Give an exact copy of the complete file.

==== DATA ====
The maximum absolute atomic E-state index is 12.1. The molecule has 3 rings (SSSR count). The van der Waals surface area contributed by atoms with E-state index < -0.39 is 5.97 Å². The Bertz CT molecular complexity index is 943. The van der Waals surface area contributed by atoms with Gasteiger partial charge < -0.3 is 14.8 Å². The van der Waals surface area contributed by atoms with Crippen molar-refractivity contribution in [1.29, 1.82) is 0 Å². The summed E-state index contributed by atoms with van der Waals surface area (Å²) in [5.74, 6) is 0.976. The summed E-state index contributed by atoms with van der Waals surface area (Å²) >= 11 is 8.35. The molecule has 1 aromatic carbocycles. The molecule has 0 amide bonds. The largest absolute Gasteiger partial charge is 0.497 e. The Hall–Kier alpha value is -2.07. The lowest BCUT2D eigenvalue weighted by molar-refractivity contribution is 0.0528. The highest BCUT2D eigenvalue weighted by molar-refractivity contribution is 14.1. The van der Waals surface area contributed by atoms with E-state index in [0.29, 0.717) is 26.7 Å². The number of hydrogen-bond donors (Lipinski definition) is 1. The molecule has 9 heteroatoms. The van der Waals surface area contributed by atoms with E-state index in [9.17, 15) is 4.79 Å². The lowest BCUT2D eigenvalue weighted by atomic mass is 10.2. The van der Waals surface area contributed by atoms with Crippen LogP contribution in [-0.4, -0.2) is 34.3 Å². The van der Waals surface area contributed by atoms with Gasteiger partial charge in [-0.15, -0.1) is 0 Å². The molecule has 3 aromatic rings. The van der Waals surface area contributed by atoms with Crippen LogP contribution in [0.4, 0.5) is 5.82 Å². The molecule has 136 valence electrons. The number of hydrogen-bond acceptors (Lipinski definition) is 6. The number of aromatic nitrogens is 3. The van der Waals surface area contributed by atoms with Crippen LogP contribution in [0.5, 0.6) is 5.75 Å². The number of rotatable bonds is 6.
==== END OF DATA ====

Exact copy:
The maximum absolute atomic E-state index is 12.1. The molecule has 3 rings (SSSR count). The van der Waals surface area contributed by atoms with E-state index < -0.39 is 5.97 Å². The Bertz CT molecular complexity index is 943. The van der Waals surface area contributed by atoms with Gasteiger partial charge < -0.3 is 14.8 Å². The van der Waals surface area contributed by atoms with Crippen molar-refractivity contribution in [1.29, 1.82) is 0 Å². The summed E-state index contributed by atoms with van der Waals surface area (Å²) in [5.74, 6) is 0.976. The summed E-state index contributed by atoms with van der Waals surface area (Å²) >= 11 is 8.35. The molecule has 1 aromatic carbocycles. The molecule has 0 amide bonds. The largest absolute Gasteiger partial charge is 0.497 e. The Hall–Kier alpha value is -2.07. The lowest BCUT2D eigenvalue weighted by molar-refractivity contribution is 0.0528. The highest BCUT2D eigenvalue weighted by molar-refractivity contribution is 14.1. The van der Waals surface area contributed by atoms with E-state index in [0.29, 0.717) is 26.7 Å². The number of hydrogen-bond donors (Lipinski definition) is 1. The molecule has 9 heteroatoms. The van der Waals surface area contributed by atoms with E-state index in [9.17, 15) is 4.79 Å². The lowest BCUT2D eigenvalue weighted by atomic mass is 10.2. The van der Waals surface area contributed by atoms with Crippen LogP contribution in [-0.4, -0.2) is 34.3 Å². The van der Waals surface area contributed by atoms with Gasteiger partial charge in [-0.15, -0.1) is 0 Å². The molecule has 3 aromatic rings. The van der Waals surface area contributed by atoms with Crippen LogP contribution in [0.4, 0.5) is 5.82 Å². The molecule has 136 valence electrons. The number of hydrogen-bond acceptors (Lipinski definition) is 6. The number of aromatic nitrogens is 3. The van der Waals surface area contributed by atoms with Crippen LogP contribution in [0.5, 0.6) is 5.75 Å². The number of rotatable bonds is 6.